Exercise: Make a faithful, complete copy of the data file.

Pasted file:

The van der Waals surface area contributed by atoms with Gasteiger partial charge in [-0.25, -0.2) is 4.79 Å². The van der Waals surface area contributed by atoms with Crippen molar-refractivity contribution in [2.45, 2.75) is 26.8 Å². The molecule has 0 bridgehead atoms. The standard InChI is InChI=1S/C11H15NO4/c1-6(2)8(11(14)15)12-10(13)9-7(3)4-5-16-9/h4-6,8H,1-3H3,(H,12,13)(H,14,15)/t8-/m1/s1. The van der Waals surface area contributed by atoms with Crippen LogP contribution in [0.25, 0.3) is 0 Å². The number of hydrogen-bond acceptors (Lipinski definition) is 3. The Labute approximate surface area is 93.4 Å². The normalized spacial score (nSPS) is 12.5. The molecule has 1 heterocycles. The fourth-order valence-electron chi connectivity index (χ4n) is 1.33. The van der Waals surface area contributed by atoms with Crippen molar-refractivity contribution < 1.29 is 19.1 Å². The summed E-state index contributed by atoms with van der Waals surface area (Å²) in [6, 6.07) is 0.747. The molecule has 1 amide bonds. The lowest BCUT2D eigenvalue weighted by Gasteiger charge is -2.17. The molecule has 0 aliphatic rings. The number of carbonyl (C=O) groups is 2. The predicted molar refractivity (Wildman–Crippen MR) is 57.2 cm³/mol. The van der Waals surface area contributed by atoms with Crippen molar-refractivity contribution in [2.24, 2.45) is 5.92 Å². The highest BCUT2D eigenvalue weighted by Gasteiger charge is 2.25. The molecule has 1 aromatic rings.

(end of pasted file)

The van der Waals surface area contributed by atoms with Gasteiger partial charge in [-0.25, -0.2) is 4.79 Å². The van der Waals surface area contributed by atoms with Crippen molar-refractivity contribution in [2.45, 2.75) is 26.8 Å². The molecule has 0 bridgehead atoms. The standard InChI is InChI=1S/C11H15NO4/c1-6(2)8(11(14)15)12-10(13)9-7(3)4-5-16-9/h4-6,8H,1-3H3,(H,12,13)(H,14,15)/t8-/m1/s1. The van der Waals surface area contributed by atoms with Crippen LogP contribution in [0.25, 0.3) is 0 Å². The number of hydrogen-bond acceptors (Lipinski definition) is 3. The Labute approximate surface area is 93.4 Å². The normalized spacial score (nSPS) is 12.5. The molecule has 1 heterocycles. The fourth-order valence-electron chi connectivity index (χ4n) is 1.33. The van der Waals surface area contributed by atoms with Crippen molar-refractivity contribution < 1.29 is 19.1 Å². The summed E-state index contributed by atoms with van der Waals surface area (Å²) in [6, 6.07) is 0.747. The molecule has 1 amide bonds. The lowest BCUT2D eigenvalue weighted by Gasteiger charge is -2.17. The molecule has 0 aliphatic rings. The number of carbonyl (C=O) groups is 2. The predicted molar refractivity (Wildman–Crippen MR) is 57.2 cm³/mol. The van der Waals surface area contributed by atoms with Crippen molar-refractivity contribution in [2.24, 2.45) is 5.92 Å². The highest BCUT2D eigenvalue weighted by Gasteiger charge is 2.25. The molecule has 1 aromatic rings.